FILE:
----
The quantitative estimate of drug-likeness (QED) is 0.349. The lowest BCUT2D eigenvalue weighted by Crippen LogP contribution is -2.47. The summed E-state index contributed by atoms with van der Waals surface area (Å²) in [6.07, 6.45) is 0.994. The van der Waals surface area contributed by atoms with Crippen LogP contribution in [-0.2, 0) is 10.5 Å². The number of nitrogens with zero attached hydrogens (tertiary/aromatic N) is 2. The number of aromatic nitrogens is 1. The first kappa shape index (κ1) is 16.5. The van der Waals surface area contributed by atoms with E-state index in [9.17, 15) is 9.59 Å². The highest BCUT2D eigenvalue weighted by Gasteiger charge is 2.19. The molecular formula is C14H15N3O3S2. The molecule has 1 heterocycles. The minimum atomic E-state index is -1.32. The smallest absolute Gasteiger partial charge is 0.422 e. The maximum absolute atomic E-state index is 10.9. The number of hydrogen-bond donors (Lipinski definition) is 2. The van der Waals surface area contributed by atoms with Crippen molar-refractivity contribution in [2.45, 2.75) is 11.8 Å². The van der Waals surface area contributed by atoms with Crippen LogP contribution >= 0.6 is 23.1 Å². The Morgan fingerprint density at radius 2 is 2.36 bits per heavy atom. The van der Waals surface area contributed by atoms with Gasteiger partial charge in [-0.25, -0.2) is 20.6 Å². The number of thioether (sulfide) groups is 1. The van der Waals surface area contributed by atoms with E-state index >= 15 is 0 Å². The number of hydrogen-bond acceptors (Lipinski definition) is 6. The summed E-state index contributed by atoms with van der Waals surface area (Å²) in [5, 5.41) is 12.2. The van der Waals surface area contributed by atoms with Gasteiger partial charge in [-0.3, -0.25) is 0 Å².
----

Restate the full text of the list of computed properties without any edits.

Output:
The quantitative estimate of drug-likeness (QED) is 0.349. The lowest BCUT2D eigenvalue weighted by Crippen LogP contribution is -2.47. The summed E-state index contributed by atoms with van der Waals surface area (Å²) in [6.07, 6.45) is 0.994. The van der Waals surface area contributed by atoms with Crippen LogP contribution in [-0.2, 0) is 10.5 Å². The number of nitrogens with zero attached hydrogens (tertiary/aromatic N) is 2. The number of aromatic nitrogens is 1. The first kappa shape index (κ1) is 16.5. The van der Waals surface area contributed by atoms with E-state index in [9.17, 15) is 9.59 Å². The highest BCUT2D eigenvalue weighted by Gasteiger charge is 2.19. The molecular formula is C14H15N3O3S2. The molecule has 1 heterocycles. The minimum atomic E-state index is -1.32. The smallest absolute Gasteiger partial charge is 0.422 e. The maximum absolute atomic E-state index is 10.9. The number of hydrogen-bond donors (Lipinski definition) is 2. The van der Waals surface area contributed by atoms with Crippen molar-refractivity contribution in [2.45, 2.75) is 11.8 Å². The van der Waals surface area contributed by atoms with Crippen LogP contribution >= 0.6 is 23.1 Å². The Morgan fingerprint density at radius 2 is 2.36 bits per heavy atom. The van der Waals surface area contributed by atoms with Gasteiger partial charge in [-0.25, -0.2) is 20.6 Å². The number of thioether (sulfide) groups is 1. The van der Waals surface area contributed by atoms with E-state index >= 15 is 0 Å². The number of hydrogen-bond acceptors (Lipinski definition) is 6. The summed E-state index contributed by atoms with van der Waals surface area (Å²) in [5, 5.41) is 12.2. The van der Waals surface area contributed by atoms with Gasteiger partial charge in [-0.3, -0.25) is 0 Å².